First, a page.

Pair bonds can provide social benefits to long-term monogamous species alongside their benefits for reproduction. However, little is known about when these bonds form, in particular how long they are present before breeding. Previous studies of pair formation in long-term monogamous birds have been rather data-limited, but for many migratory birds they report pair formation on the wintering grounds. We provide the first systematic investigation of prebreeding association patterns of long-term monogamous pairs by examining entire life histories based on tracking data of migratory whooping cranes, Grus americana. We found that a substantial portion (62%) of breeding pairs started associating at least 12 months before first breeding, with 16 of 58 breeding pairs beginning to associate over 2 years before first breeding. For most pairs, these associations with future breeding partners also became unique and distinguishable from association patterns with nonpartner individuals 12 months before first breeding. In addition, 60% of pair associations began before at least one partner had reached nominal sexual maturity. Most pairs began associating in the late spring upon arrival at the summer grounds, while associations beginning at other times of the year were rare. Patterns in the associations of pairs prior to breeding can point to the potential benefits of prebreeding relationships, for instance providing support in competitive interactions or increasing partner familiarity.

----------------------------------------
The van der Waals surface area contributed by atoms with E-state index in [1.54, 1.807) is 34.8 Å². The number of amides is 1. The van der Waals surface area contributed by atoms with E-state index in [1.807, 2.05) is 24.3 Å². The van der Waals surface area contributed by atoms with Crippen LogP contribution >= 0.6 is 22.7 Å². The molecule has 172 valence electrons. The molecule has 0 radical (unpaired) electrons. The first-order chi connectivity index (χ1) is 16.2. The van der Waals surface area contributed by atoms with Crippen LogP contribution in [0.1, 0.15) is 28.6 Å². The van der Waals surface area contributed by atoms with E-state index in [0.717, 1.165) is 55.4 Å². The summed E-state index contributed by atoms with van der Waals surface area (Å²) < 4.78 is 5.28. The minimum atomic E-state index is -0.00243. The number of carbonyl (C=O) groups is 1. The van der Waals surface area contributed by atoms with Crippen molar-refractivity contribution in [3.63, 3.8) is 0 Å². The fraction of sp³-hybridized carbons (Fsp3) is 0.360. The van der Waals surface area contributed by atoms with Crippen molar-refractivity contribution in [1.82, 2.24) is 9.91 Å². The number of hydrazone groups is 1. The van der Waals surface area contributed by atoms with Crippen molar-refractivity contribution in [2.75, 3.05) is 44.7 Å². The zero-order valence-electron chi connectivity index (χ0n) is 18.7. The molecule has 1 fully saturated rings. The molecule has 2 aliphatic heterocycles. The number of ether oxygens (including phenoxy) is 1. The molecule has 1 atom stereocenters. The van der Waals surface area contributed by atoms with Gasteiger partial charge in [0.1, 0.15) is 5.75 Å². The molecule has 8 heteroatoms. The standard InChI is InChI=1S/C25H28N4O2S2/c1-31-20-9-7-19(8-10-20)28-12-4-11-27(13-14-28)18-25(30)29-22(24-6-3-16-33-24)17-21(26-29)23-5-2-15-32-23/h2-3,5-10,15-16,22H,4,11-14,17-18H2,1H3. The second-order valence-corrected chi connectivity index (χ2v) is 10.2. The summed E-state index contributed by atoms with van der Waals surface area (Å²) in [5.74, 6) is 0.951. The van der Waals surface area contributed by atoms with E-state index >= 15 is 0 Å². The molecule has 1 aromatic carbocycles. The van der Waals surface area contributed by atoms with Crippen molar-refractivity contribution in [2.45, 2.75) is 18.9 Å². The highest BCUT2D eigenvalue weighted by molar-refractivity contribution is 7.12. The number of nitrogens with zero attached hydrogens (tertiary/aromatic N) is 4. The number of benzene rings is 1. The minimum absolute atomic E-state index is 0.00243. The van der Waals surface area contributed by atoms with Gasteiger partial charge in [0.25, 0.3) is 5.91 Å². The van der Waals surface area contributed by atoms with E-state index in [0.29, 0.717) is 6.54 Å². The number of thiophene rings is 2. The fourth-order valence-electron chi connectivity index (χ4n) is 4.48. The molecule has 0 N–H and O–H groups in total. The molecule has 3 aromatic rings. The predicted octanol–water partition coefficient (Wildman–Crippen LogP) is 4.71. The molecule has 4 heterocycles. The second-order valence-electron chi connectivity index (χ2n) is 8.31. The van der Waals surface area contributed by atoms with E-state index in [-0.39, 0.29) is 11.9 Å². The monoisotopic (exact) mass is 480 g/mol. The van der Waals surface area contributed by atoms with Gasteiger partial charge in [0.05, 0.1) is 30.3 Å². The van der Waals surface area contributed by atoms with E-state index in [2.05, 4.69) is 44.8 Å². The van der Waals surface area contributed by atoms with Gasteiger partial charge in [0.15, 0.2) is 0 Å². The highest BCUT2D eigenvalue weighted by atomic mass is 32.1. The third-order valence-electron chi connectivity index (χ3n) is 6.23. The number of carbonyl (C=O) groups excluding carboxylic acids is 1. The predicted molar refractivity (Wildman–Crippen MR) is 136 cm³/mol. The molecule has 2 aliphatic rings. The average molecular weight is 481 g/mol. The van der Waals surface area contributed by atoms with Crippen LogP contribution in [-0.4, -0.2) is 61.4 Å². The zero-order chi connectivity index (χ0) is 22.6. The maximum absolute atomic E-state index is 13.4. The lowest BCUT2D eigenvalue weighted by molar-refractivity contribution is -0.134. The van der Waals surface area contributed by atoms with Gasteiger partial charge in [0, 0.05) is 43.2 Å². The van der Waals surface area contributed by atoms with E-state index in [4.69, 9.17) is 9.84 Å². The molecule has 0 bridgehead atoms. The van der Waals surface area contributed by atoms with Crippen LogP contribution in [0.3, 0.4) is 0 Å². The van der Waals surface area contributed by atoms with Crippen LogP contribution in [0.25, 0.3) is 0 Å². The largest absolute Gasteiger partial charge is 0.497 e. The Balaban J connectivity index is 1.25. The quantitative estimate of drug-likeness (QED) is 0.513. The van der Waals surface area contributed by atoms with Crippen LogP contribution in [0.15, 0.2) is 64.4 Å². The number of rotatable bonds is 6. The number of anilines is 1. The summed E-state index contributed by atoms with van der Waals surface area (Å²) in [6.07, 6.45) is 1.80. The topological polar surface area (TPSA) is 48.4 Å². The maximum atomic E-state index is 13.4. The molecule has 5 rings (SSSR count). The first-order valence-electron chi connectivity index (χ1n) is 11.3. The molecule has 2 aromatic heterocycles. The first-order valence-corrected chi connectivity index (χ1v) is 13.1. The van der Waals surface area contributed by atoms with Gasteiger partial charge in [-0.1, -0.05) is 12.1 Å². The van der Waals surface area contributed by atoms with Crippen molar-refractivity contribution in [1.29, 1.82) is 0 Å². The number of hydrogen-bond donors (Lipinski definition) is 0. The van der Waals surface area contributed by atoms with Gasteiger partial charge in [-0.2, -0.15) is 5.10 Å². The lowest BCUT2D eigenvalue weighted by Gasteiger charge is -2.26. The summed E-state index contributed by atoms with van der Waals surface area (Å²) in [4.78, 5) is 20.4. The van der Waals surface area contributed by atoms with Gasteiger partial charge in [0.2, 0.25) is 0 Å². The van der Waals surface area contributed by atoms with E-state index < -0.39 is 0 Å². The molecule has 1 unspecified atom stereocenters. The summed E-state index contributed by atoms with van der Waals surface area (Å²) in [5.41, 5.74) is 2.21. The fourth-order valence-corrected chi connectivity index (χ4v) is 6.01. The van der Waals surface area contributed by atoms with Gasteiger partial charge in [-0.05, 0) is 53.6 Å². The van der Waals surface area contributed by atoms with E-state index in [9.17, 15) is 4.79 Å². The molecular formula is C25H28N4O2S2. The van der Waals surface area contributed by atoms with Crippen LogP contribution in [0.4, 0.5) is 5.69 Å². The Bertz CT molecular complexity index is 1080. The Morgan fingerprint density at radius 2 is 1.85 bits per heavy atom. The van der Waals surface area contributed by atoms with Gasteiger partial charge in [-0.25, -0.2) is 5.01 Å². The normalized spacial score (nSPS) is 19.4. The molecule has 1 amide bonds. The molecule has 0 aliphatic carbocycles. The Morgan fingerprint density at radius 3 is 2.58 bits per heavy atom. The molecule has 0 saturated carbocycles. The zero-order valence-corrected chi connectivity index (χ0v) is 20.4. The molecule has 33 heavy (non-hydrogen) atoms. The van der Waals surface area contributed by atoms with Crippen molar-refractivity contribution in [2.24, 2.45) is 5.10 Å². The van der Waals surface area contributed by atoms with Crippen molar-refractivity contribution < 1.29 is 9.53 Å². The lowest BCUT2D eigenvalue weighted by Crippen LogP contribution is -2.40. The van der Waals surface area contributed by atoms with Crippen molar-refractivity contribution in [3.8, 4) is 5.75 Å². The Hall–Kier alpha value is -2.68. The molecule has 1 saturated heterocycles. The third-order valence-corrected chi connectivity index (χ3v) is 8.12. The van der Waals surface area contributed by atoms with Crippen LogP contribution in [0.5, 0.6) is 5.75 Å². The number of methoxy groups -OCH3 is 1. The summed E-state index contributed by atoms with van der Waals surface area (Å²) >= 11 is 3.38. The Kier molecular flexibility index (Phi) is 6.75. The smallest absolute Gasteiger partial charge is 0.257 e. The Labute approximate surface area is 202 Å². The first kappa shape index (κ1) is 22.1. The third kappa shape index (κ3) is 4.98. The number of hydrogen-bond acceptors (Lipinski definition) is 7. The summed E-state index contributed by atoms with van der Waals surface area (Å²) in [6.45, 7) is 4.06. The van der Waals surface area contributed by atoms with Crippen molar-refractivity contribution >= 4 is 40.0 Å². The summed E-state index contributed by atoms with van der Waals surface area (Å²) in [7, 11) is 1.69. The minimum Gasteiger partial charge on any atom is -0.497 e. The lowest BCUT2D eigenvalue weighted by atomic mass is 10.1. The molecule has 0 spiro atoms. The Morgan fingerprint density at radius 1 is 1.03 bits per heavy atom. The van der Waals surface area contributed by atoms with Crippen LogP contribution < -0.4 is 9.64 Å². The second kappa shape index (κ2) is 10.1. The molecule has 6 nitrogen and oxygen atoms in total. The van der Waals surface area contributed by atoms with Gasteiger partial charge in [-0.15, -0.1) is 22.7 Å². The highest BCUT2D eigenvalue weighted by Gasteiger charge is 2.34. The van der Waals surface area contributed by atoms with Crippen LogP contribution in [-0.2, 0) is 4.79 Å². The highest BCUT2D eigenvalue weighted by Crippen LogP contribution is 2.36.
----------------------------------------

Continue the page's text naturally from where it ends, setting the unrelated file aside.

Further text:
Related Stories

Researcher studies birds that break all the mating rules

November 9, 2017

What can the mating behavior of birds tell us about evolution, climate change and species survival? For Peter Dunn, UWM distinguished professor of biological sciences, bird-watching offers clues to overarching ecological ...

Whooping cranes make a strong comeback

December 27, 2006

The yearly migration of the whooping cranes has returned them to Texas's Aransas National Wildlife refugee with 237 of the birds returning.

Birds choose mates with ornamental traits

September 4, 2017

A recurring theme in nature documentaries is that of choosy females selecting brightly colored males. A new study shows that, in monogamous mating systems, male birds may select their lifelong mates in much the same way.

Rare cranes make detour

December 10, 2007

Rare whooping cranes have appeared in an Illinois county for the first time since the 1800s.

Recommended for you

Scientists ID another possible threat to orcas: pink salmon

January 19, 2019

Over the years, scientists have identified dams, pollution and vessel noise as causes of the troubling decline of the Pacific Northwest's resident killer whales. Now, they may have found a new and more surprising culprit: ...

Researchers come face to face with huge great white shark

January 18, 2019

Two shark researchers who came face to face with what could be one of the largest great whites ever recorded are using their encounter as an opportunity to push for legislation that would protect sharks in Hawaii.

Why do Hydra end up with just a single head?

January 18, 2019

Often considered immortal, the freshwater Hydra can regenerate any part of its body, a trait discovered by the Geneva naturalist Abraham Trembley nearly 300 years ago. Any fragment of its body containing a few thousands cells ...


Please sign in to add a comment. Registration is free, and takes less than a minute. Read more

Click here to reset your password.
Sign in to get notified via email when new comments are made.